Whanganui Black Fern Sosoli Talawadua was "gutted" but pragmatic about the likelihood of this year's women's Rugby World Cup in New Zealand being postponed.
Talawadua, who played in the Black Ferns at the last World Cup, heard on Wednesday morning of world rugby's recommendation for the pinnacle tournament to be postponed until next year.
"I was gutted when I first heard that world rugby will consider the recommendation and vote on it next week," Talawadua said.
"It came as a bit of a surprise, but there's still going to be a World Cup, it's just going to be next year.
"Hopefully it means another exciting Farah Palmer Cup competition featuring the best of the best like last season when Covid kept all our top players at home. Of course, we may still be missing those going to the Olympics if that's still on.
"I won't be going to the Olympics, I'm a prop and props don't get selected for sevens rugby," she joked.
Talawadua was called into the Black Ferns training camp in Tauranga between February 18 and 21 and will still attend camp in Wellington next week, although it has been reduced from five days to three.
"I'm just glad to be back in the fold. I'm uncertain about any future training camps."
In the meantime, Talawadua will continue her part-time work with the Whanganui Rugby Union overseeing the women's secondary school development programme and remaining the driving force behind the St Johns Club Whanganui Metro women's side.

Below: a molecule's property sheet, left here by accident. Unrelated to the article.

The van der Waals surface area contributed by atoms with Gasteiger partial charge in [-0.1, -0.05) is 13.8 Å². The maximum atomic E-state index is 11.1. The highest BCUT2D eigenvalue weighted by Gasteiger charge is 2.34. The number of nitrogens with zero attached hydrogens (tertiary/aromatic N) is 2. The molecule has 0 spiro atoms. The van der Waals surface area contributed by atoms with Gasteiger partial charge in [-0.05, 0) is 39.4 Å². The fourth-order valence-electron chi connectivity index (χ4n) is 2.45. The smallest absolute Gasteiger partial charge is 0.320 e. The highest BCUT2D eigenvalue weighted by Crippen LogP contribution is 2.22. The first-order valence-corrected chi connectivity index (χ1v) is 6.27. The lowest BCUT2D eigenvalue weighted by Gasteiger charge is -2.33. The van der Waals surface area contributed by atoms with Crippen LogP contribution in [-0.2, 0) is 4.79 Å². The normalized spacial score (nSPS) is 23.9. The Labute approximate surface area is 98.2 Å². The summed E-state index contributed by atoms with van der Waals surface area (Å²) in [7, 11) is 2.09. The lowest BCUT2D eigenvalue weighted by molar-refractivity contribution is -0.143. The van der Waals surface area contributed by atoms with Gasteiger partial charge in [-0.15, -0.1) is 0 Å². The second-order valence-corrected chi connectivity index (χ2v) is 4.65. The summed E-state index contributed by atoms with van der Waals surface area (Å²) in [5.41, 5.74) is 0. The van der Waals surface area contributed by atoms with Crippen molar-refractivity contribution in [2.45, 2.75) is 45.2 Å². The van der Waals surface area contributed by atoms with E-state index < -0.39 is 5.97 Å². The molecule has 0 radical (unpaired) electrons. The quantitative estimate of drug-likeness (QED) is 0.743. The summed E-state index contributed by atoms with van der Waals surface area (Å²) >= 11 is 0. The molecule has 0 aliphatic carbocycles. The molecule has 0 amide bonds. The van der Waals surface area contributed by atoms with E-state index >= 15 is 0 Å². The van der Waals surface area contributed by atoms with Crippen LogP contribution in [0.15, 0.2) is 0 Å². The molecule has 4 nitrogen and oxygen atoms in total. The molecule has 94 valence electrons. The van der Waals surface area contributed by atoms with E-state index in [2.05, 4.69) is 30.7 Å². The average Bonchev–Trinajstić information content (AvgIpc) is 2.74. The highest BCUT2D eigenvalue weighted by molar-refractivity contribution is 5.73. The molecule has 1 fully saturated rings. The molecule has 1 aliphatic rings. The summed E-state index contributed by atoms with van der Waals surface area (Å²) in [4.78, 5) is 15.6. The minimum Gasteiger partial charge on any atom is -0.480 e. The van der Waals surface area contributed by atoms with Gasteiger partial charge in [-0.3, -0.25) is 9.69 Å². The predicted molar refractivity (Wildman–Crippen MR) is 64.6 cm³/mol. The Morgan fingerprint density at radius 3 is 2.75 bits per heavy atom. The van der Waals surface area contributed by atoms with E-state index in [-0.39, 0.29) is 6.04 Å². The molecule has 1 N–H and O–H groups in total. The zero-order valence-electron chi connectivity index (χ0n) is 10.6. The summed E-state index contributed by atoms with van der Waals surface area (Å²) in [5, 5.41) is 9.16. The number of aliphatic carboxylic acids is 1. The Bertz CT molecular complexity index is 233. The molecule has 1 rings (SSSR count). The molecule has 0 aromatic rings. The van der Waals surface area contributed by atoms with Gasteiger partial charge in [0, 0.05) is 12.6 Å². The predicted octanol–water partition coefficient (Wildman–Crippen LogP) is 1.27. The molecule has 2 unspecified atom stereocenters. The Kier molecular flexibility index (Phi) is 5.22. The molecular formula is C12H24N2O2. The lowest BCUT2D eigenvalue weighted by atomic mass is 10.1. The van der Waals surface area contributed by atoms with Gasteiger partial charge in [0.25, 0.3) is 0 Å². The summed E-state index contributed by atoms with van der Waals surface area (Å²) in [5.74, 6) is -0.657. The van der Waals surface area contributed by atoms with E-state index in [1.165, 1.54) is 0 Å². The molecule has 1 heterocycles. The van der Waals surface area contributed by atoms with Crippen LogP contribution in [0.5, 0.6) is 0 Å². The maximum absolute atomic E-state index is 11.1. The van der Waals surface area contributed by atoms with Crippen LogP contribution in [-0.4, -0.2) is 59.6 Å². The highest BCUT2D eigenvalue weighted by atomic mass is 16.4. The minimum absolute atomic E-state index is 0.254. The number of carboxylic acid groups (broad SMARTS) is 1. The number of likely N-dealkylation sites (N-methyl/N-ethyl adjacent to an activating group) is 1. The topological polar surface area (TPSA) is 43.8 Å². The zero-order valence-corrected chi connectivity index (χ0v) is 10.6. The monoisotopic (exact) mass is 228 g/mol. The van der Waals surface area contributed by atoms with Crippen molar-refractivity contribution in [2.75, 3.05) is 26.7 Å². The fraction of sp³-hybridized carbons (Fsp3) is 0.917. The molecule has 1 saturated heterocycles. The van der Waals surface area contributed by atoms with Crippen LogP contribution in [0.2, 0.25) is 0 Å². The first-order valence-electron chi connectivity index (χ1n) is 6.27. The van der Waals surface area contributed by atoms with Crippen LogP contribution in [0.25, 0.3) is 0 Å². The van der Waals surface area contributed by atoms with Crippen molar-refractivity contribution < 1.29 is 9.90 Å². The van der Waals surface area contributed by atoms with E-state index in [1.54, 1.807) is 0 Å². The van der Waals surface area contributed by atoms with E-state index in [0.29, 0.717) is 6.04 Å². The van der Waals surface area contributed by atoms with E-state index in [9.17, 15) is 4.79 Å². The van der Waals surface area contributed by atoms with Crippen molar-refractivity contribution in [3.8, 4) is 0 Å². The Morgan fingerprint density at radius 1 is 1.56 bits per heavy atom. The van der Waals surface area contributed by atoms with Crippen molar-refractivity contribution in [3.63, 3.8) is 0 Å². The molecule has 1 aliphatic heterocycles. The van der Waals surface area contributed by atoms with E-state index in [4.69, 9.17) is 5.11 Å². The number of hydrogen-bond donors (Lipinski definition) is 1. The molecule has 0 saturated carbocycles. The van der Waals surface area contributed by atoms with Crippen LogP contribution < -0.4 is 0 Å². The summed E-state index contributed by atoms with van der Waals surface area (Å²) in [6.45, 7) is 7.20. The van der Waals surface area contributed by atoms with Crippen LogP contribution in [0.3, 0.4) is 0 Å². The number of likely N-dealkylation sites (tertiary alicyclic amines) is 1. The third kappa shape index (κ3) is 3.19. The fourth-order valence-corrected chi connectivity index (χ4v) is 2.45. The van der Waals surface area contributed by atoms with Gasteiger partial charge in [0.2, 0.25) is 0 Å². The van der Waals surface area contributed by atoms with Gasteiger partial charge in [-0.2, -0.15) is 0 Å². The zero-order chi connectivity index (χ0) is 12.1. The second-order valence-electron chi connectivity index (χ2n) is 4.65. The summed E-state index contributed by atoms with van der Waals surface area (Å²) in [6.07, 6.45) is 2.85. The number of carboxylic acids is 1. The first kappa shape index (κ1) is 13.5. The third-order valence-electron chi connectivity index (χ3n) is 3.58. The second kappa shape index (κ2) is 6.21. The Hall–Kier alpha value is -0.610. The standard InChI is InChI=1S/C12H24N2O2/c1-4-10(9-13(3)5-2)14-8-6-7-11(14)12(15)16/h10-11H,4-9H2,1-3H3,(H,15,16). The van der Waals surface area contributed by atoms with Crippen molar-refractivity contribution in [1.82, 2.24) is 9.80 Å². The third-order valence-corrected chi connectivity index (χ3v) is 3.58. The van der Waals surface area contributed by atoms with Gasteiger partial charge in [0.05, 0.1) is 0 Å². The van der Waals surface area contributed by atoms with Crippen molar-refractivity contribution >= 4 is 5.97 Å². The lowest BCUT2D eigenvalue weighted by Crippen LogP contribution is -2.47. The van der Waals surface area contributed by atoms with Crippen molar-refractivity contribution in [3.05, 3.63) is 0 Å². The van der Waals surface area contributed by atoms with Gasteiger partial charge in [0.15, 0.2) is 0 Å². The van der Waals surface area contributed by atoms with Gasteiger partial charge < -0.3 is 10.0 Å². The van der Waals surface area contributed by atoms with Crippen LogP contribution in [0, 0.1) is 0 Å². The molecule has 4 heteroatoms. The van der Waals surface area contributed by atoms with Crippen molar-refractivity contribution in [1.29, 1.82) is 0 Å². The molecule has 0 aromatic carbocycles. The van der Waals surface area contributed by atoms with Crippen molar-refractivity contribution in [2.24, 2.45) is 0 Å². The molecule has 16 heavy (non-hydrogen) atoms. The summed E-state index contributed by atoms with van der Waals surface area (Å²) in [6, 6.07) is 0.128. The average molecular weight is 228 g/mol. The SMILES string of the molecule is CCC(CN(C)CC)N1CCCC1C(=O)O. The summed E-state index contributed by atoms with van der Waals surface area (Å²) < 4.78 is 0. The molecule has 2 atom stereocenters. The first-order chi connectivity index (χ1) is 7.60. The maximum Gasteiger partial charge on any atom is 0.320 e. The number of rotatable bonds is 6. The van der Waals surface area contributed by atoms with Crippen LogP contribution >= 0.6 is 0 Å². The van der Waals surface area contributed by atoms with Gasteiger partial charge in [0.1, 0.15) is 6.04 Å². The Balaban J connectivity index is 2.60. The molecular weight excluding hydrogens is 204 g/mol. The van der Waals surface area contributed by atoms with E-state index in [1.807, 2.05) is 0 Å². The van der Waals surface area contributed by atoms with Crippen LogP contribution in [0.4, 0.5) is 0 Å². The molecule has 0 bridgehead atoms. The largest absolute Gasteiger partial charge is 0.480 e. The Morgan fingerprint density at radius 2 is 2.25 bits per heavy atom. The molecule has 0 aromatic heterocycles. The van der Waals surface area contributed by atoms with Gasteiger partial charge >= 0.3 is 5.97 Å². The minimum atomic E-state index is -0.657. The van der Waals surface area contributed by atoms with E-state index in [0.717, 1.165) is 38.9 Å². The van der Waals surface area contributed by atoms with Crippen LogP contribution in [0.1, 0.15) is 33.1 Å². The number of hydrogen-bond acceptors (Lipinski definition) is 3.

"It will be our second season at that level in the Manawatu competition and we've already had a couple of pre-season games down in Palmy where the feedback for this season is really positive," Talawadua said.
New Zealand Rugby chief executive Mark Robinson indicated the prospect of bringing 12 teams – three of whom were yet to qualify - and over 700 people into a country with full managed isolation facilities was problematic. The fact many foreign teams have been unable to play for over a year was another factor in the postponement recommendation.
"We're incredibly confident our team has done everything possible to make sure this tournament could have been a success," Robinson said. "We'll have to take a bit of stock now to step back and work through the disappointment in the immediate future and then build a plan for next year.
"We're committed to making sure the Black Ferns have a meaningful campaign this year."
This year's World Cup was scheduled to be held in Auckland and Whangārei from September 18 to October 16. Robinson indicated the tournament would now start from October 15 next year at the same venues.
Despite preparing for the past four years, and making significant sacrifices during summer training, Blackwell appreciated the predicament foreign teams faced in the midst of the Covid-19 pandemic.
"I was speaking to a mate in Canada this morning and she hasn't played internationals since our game against the Barbarians at the end of 2019," Blackwell said.
"The reality of it is pretty real and down in New Zealand we're a little bit sheltered from what's actually happening on a bigger scale around the world. You can't expect them to bring 100 per cent of their capacity."
One potential upside for the Black Ferns is they may have access to the full spectrum of sevens players.
"A lot of those girls in the sevens have been involved in our XVs team. There's a lot of quality within their environment that we could definitely benefit from. If it is postponed until next year it will definitely create some friendly competition among players and positions."